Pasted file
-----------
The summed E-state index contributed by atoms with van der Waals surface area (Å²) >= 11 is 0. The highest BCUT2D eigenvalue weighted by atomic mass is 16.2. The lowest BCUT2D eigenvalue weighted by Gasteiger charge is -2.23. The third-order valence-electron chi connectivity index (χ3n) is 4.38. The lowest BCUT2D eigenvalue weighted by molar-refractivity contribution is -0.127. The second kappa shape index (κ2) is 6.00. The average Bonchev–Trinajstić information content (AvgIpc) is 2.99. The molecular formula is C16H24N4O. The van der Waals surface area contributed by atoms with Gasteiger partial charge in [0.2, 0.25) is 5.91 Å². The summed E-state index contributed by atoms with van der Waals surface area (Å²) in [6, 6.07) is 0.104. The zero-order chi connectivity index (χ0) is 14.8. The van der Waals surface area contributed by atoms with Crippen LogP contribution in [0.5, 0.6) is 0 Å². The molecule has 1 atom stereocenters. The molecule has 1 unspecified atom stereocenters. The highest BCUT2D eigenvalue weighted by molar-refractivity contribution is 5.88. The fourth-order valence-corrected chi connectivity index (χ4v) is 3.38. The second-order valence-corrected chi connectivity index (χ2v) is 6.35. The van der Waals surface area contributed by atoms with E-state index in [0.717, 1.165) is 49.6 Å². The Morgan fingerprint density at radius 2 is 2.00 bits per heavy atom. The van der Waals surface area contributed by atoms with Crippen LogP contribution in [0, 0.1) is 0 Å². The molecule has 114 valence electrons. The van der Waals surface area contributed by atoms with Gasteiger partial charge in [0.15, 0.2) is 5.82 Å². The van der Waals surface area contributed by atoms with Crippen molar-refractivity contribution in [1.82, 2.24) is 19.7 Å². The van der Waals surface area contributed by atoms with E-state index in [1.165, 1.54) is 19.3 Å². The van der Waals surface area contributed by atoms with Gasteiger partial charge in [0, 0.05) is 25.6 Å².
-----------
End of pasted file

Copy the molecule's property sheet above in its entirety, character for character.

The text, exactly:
The summed E-state index contributed by atoms with van der Waals surface area (Å²) >= 11 is 0. The highest BCUT2D eigenvalue weighted by atomic mass is 16.2. The lowest BCUT2D eigenvalue weighted by Gasteiger charge is -2.23. The third-order valence-electron chi connectivity index (χ3n) is 4.38. The lowest BCUT2D eigenvalue weighted by molar-refractivity contribution is -0.127. The second kappa shape index (κ2) is 6.00. The average Bonchev–Trinajstić information content (AvgIpc) is 2.99. The molecular formula is C16H24N4O. The van der Waals surface area contributed by atoms with Gasteiger partial charge in [0.2, 0.25) is 5.91 Å². The summed E-state index contributed by atoms with van der Waals surface area (Å²) in [6, 6.07) is 0.104. The zero-order chi connectivity index (χ0) is 14.8. The van der Waals surface area contributed by atoms with Crippen LogP contribution in [0.5, 0.6) is 0 Å². The molecule has 1 atom stereocenters. The molecule has 1 unspecified atom stereocenters. The highest BCUT2D eigenvalue weighted by molar-refractivity contribution is 5.88. The fourth-order valence-corrected chi connectivity index (χ4v) is 3.38. The second-order valence-corrected chi connectivity index (χ2v) is 6.35. The van der Waals surface area contributed by atoms with E-state index in [0.717, 1.165) is 49.6 Å². The Morgan fingerprint density at radius 2 is 2.00 bits per heavy atom. The van der Waals surface area contributed by atoms with Crippen LogP contribution in [0, 0.1) is 0 Å². The molecule has 114 valence electrons. The van der Waals surface area contributed by atoms with Gasteiger partial charge in [0.15, 0.2) is 5.82 Å². The van der Waals surface area contributed by atoms with Crippen molar-refractivity contribution in [1.82, 2.24) is 19.7 Å². The van der Waals surface area contributed by atoms with E-state index in [1.165, 1.54) is 19.3 Å². The van der Waals surface area contributed by atoms with Gasteiger partial charge in [0, 0.05) is 25.6 Å².